The Poetry of Management

As I set out to plan my Management 302 curriculum for the fall 2019 semester, I felt an urgency to treat the class as if it could as easily be taught in a humanities curriculum as in a business school.

Management 302 is a required course for all non-management majors. That is to say, it is the one opportunity in the undergraduate business curriculum for future accounting, finance, marketing and supply-chain professionals to engage exclusively with the subject of the human experience at work.

We look at individual motivation, personality and values. We explore team and relationship dynamics. We encounter leadership, emotional intelligence, culture and change. All of this in an effort to wake students up to the truth that the professional experience is only fractionally about one’s professional competency and much more broadly about one’s capacity for self-awareness, communication and adaptability.

You can imagine, then, why I always feel a sense of urgency in preparing for this class. Given a scant 2 hours a week over just 3 months to make the point, I have to be highly strategic in creating an experience that will outlive the classroom long into each student’s career.

Key to the effort this time around was my choice to operationalize my passion for poetry and use it to lead off each class session. I researched and selected a poem that was relevant to that week’s subject matter, recited it first thing and then asked the students to openly reflect on its application to our material.

I did not anticipate the usefulness of this approach, not only in helping us access the course material but in helping us to access a group-wide reservoir of empathy and insight. As poetry has the capacity to do, it changed the tone and depth of our conversations, it lifted my energy and purpose as an instructor and it still allowed us to maintain the necessary structure around what was still a discussion rooted in the needs of effective business operations.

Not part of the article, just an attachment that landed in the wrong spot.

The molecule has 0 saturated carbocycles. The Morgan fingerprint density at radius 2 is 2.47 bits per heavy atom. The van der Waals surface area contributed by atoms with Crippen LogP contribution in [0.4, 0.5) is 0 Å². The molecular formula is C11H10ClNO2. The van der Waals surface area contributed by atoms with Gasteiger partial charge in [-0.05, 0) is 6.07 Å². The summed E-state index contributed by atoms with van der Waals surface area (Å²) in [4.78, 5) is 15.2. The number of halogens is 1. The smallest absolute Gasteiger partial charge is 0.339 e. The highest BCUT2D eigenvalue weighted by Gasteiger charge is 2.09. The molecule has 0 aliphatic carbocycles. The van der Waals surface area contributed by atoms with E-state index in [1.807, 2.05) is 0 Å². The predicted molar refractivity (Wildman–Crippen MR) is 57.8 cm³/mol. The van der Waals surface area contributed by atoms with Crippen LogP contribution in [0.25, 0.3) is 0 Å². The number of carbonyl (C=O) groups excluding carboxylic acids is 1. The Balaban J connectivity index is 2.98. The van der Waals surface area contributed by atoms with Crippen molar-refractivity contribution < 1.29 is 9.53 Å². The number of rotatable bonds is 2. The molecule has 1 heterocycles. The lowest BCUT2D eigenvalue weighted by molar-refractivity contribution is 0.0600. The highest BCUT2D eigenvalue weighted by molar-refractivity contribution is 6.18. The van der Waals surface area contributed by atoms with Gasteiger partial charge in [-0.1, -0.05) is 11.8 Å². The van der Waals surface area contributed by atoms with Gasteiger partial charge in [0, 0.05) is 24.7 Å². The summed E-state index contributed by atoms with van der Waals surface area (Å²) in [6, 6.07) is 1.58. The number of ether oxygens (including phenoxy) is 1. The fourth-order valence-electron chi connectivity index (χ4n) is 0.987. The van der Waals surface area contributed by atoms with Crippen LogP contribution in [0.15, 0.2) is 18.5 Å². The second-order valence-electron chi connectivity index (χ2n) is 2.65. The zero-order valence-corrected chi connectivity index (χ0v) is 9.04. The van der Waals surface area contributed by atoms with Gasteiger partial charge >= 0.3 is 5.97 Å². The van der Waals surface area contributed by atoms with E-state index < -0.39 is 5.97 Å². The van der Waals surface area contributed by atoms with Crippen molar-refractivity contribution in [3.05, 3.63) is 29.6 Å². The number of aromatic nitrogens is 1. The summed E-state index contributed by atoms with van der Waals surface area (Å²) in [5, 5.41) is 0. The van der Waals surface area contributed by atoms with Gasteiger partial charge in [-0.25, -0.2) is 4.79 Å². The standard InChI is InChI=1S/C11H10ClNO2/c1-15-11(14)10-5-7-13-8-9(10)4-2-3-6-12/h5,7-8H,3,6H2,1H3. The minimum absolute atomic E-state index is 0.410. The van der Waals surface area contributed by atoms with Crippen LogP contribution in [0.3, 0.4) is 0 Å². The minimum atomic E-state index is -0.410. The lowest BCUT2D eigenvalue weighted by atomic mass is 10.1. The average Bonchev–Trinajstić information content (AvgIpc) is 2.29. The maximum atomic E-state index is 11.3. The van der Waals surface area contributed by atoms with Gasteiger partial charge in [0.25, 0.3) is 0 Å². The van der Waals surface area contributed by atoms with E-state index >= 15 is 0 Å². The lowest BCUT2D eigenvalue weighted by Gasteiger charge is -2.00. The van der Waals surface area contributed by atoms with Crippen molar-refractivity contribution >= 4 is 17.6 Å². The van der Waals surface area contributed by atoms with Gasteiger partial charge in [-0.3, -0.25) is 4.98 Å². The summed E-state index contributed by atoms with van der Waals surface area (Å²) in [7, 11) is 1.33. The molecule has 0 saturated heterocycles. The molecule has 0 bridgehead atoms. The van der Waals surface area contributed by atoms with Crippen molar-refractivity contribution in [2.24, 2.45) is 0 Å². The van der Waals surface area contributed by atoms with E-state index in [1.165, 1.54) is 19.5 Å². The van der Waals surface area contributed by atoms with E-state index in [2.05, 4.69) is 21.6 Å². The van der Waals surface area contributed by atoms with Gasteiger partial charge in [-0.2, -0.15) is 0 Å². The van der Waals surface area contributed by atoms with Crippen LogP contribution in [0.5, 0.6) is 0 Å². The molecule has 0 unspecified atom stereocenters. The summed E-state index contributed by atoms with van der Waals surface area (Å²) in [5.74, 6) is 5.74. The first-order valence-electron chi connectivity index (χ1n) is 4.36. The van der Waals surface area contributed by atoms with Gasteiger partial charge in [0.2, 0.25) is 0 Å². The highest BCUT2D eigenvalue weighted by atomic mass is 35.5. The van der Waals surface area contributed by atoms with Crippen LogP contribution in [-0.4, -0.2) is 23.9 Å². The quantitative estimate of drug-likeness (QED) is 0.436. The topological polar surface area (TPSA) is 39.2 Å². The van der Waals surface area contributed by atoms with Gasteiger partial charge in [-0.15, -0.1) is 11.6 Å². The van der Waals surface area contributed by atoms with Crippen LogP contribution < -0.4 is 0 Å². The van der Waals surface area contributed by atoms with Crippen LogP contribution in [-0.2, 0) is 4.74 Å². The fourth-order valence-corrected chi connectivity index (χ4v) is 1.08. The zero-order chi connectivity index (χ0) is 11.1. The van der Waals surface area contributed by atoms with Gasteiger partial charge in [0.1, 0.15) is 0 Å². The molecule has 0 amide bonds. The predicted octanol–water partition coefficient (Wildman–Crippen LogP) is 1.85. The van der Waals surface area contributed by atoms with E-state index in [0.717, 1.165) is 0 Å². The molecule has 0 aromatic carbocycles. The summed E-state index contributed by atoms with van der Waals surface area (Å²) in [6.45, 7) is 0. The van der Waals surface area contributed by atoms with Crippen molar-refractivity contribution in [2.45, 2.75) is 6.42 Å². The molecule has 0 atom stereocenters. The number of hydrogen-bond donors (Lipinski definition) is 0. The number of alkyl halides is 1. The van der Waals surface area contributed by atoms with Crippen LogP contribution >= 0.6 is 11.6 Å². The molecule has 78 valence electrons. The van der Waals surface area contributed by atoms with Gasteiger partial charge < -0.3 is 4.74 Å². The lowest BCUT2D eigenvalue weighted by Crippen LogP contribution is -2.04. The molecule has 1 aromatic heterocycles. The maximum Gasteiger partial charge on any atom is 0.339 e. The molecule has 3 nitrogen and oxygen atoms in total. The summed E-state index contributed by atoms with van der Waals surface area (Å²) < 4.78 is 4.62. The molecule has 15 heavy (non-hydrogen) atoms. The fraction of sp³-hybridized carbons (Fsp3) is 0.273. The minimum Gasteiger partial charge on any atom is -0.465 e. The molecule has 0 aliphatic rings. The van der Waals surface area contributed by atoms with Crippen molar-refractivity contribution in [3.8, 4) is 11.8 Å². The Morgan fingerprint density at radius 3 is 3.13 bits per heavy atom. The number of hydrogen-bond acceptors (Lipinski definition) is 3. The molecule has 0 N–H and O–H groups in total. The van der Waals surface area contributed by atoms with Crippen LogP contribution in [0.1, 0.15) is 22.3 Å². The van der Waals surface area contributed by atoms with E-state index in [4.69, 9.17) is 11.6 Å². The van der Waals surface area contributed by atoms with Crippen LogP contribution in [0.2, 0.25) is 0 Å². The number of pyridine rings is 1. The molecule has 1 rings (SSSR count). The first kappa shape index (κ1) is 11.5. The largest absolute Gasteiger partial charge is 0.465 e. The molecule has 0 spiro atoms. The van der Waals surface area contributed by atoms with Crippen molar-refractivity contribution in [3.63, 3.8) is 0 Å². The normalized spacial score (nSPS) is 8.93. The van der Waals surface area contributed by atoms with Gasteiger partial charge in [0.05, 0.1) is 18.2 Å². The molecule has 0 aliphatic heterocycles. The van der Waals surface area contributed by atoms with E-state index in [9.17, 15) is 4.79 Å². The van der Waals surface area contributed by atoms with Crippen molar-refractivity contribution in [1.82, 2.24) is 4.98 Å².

Below is the poem I chose to kick-off the semester. Introducing the class overall and our initial subject of organizational effectiveness, my intent was to immediately jar my students from the comforts of the provable into the abstraction that is the primary reality of any human life.



The World I Live In
{Mary Oliver}

I have refused to live
locked in the orderly house of
reasons and proofs;
The world I live in and believe in
is wider than that. And anyway.
what’s wrong with Maybe?
You wouldn’t believe what once or
twice I have seen. I’ll just
tell you this:
only if there are angels in your head will you
ever, possibly, see one.


statue angel cemetery

Photo by Francesco Ungaro on Pexels.com

1 or 120?

The answer is “1.”

Why? Because human beings are bad with big numbers. (See Paul Slovic’s work here.)

I have a class of 120 students this semester. It’s a sea of faces, thoughtful and present in the aggregate but difficult to appreciate in a more personal way. To address this challenge I assigned a questionnaire at the beginning of the semester to help me get to know who’s in the room; course of study, employment, family, personal challenges, learning preferences, favorite books and movies.

From their responses I select 25 or so and invite them to meet with me during office hours. This is a game changer.

To look into the eyes of these individuals, to learn more about them, to get a brief education on their particular form of humanness, this changes everything about the large class experience. Now, as I take in the full class assembly I see individuals first. They have become names and stories and aspirations, not just another number on a printout.

I will not get to know them all. I will not remember that many of their names. And those who I do meet and connect with will continuously serve to remind me that each of them deserves to be known and remembered, regardless of my inability to do so.


DAVID BERRY is the author of “A More Daring Life: Finding Voice at the Crossroads of Change” and the founder of RULE13 Learning. He speaks and writes about the complexity of leading in a changing world.